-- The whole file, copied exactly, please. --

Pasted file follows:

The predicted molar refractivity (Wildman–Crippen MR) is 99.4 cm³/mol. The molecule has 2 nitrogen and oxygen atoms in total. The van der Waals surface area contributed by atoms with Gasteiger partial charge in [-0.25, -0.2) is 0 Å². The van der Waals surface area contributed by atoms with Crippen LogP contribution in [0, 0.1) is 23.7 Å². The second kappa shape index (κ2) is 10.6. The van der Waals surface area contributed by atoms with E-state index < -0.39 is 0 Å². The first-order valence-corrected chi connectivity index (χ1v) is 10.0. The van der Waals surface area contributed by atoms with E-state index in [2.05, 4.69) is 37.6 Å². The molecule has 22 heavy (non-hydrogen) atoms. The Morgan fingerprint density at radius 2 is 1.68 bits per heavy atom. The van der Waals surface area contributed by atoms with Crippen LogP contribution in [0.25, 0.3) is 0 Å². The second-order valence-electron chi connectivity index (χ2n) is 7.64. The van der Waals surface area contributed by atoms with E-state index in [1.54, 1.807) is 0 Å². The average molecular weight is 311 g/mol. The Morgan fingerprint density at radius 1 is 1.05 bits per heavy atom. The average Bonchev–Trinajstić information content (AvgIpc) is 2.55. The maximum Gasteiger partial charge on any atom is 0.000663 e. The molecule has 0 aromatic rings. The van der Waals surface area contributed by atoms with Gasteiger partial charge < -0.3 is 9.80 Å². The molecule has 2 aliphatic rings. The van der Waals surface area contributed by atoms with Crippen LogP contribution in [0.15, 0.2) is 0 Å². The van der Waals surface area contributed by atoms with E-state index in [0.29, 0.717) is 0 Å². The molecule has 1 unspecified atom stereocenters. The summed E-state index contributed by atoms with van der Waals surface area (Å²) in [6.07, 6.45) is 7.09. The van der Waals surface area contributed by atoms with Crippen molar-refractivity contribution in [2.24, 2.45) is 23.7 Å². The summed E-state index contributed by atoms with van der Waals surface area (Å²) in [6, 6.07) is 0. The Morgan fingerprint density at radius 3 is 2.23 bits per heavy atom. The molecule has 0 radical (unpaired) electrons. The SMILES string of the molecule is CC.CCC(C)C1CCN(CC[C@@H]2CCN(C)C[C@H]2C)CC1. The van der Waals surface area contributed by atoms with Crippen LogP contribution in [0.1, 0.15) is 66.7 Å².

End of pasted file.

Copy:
The predicted molar refractivity (Wildman–Crippen MR) is 99.4 cm³/mol. The molecule has 2 nitrogen and oxygen atoms in total. The van der Waals surface area contributed by atoms with Gasteiger partial charge in [-0.25, -0.2) is 0 Å². The van der Waals surface area contributed by atoms with Crippen LogP contribution in [0, 0.1) is 23.7 Å². The second kappa shape index (κ2) is 10.6. The van der Waals surface area contributed by atoms with E-state index < -0.39 is 0 Å². The first-order valence-corrected chi connectivity index (χ1v) is 10.0. The van der Waals surface area contributed by atoms with E-state index in [2.05, 4.69) is 37.6 Å². The molecule has 22 heavy (non-hydrogen) atoms. The Morgan fingerprint density at radius 2 is 1.68 bits per heavy atom. The van der Waals surface area contributed by atoms with Crippen LogP contribution in [0.25, 0.3) is 0 Å². The second-order valence-electron chi connectivity index (χ2n) is 7.64. The van der Waals surface area contributed by atoms with E-state index in [1.54, 1.807) is 0 Å². The average molecular weight is 311 g/mol. The Morgan fingerprint density at radius 1 is 1.05 bits per heavy atom. The average Bonchev–Trinajstić information content (AvgIpc) is 2.55. The maximum Gasteiger partial charge on any atom is 0.000663 e. The molecule has 0 aromatic rings. The van der Waals surface area contributed by atoms with Gasteiger partial charge < -0.3 is 9.80 Å². The molecule has 2 aliphatic rings. The van der Waals surface area contributed by atoms with Crippen LogP contribution in [0.15, 0.2) is 0 Å². The van der Waals surface area contributed by atoms with E-state index in [0.29, 0.717) is 0 Å². The molecule has 1 unspecified atom stereocenters. The summed E-state index contributed by atoms with van der Waals surface area (Å²) in [6.07, 6.45) is 7.09. The van der Waals surface area contributed by atoms with Crippen molar-refractivity contribution in [2.24, 2.45) is 23.7 Å². The summed E-state index contributed by atoms with van der Waals surface area (Å²) in [6, 6.07) is 0. The Morgan fingerprint density at radius 3 is 2.23 bits per heavy atom. The molecule has 0 radical (unpaired) electrons. The SMILES string of the molecule is CC.CCC(C)C1CCN(CC[C@@H]2CCN(C)C[C@H]2C)CC1. The van der Waals surface area contributed by atoms with Crippen LogP contribution in [0.1, 0.15) is 66.7 Å².